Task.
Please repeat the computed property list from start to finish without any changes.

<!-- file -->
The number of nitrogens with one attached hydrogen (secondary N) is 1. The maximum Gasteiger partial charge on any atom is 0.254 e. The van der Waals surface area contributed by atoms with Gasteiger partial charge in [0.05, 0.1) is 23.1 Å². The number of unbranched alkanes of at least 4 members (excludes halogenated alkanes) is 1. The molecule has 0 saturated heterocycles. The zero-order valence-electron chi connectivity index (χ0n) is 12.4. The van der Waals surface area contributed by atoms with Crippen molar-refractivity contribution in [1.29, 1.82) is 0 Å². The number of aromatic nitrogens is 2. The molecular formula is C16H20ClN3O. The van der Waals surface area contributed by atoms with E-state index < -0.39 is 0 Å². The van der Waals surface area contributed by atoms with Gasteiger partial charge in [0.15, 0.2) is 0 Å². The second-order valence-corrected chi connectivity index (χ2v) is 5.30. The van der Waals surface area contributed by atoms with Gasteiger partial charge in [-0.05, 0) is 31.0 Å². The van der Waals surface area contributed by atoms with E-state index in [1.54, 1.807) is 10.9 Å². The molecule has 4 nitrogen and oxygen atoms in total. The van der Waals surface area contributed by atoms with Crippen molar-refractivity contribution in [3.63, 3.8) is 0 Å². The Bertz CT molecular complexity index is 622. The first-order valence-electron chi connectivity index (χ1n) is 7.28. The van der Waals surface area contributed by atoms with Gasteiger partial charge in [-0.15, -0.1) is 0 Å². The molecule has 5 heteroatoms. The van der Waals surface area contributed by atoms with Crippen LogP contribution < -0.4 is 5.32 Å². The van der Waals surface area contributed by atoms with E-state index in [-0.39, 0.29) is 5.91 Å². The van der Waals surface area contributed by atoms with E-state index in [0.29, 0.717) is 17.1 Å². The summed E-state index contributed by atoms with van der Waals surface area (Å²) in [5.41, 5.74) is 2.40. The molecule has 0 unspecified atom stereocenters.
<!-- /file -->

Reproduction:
The number of nitrogens with one attached hydrogen (secondary N) is 1. The maximum Gasteiger partial charge on any atom is 0.254 e. The van der Waals surface area contributed by atoms with Gasteiger partial charge in [0.05, 0.1) is 23.1 Å². The number of unbranched alkanes of at least 4 members (excludes halogenated alkanes) is 1. The molecule has 0 saturated heterocycles. The zero-order valence-electron chi connectivity index (χ0n) is 12.4. The van der Waals surface area contributed by atoms with Crippen molar-refractivity contribution in [1.29, 1.82) is 0 Å². The number of aromatic nitrogens is 2. The molecular formula is C16H20ClN3O. The van der Waals surface area contributed by atoms with E-state index < -0.39 is 0 Å². The van der Waals surface area contributed by atoms with Gasteiger partial charge in [0.15, 0.2) is 0 Å². The second-order valence-corrected chi connectivity index (χ2v) is 5.30. The van der Waals surface area contributed by atoms with Gasteiger partial charge in [-0.05, 0) is 31.0 Å². The van der Waals surface area contributed by atoms with E-state index in [1.54, 1.807) is 10.9 Å². The molecule has 4 nitrogen and oxygen atoms in total. The van der Waals surface area contributed by atoms with Crippen molar-refractivity contribution in [3.63, 3.8) is 0 Å². The Bertz CT molecular complexity index is 622. The first-order valence-electron chi connectivity index (χ1n) is 7.28. The van der Waals surface area contributed by atoms with Gasteiger partial charge in [-0.15, -0.1) is 0 Å². The molecule has 5 heteroatoms. The van der Waals surface area contributed by atoms with Crippen LogP contribution < -0.4 is 5.32 Å². The van der Waals surface area contributed by atoms with E-state index in [-0.39, 0.29) is 5.91 Å². The van der Waals surface area contributed by atoms with E-state index in [0.29, 0.717) is 17.1 Å². The summed E-state index contributed by atoms with van der Waals surface area (Å²) in [5.41, 5.74) is 2.40. The molecule has 0 unspecified atom stereocenters.